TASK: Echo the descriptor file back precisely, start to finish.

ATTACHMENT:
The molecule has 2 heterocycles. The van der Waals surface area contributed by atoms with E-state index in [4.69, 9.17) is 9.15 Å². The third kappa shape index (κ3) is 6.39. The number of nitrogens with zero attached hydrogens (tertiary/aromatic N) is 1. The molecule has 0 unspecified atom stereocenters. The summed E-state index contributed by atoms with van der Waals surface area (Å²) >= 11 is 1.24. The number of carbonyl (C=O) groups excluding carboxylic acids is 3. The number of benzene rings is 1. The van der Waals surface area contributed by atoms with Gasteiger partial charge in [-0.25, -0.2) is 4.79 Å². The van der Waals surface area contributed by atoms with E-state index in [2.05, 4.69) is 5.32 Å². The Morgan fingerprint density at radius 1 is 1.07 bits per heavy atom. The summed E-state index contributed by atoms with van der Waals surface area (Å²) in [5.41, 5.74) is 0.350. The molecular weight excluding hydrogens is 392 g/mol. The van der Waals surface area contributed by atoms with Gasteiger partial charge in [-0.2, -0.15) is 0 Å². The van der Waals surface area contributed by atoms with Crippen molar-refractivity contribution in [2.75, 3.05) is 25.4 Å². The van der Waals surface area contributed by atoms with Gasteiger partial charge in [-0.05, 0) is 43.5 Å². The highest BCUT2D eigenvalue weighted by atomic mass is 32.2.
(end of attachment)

The molecule has 2 heterocycles. The van der Waals surface area contributed by atoms with E-state index in [4.69, 9.17) is 9.15 Å². The third kappa shape index (κ3) is 6.39. The number of nitrogens with zero attached hydrogens (tertiary/aromatic N) is 1. The molecule has 0 unspecified atom stereocenters. The summed E-state index contributed by atoms with van der Waals surface area (Å²) >= 11 is 1.24. The number of carbonyl (C=O) groups excluding carboxylic acids is 3. The number of benzene rings is 1. The van der Waals surface area contributed by atoms with Gasteiger partial charge in [-0.25, -0.2) is 4.79 Å². The van der Waals surface area contributed by atoms with E-state index in [2.05, 4.69) is 5.32 Å². The Morgan fingerprint density at radius 1 is 1.07 bits per heavy atom. The summed E-state index contributed by atoms with van der Waals surface area (Å²) in [5.41, 5.74) is 0.350. The molecular weight excluding hydrogens is 392 g/mol. The van der Waals surface area contributed by atoms with Gasteiger partial charge in [-0.2, -0.15) is 0 Å². The van der Waals surface area contributed by atoms with Crippen molar-refractivity contribution in [2.75, 3.05) is 25.4 Å². The van der Waals surface area contributed by atoms with Gasteiger partial charge in [-0.05, 0) is 43.5 Å². The highest BCUT2D eigenvalue weighted by atomic mass is 32.2.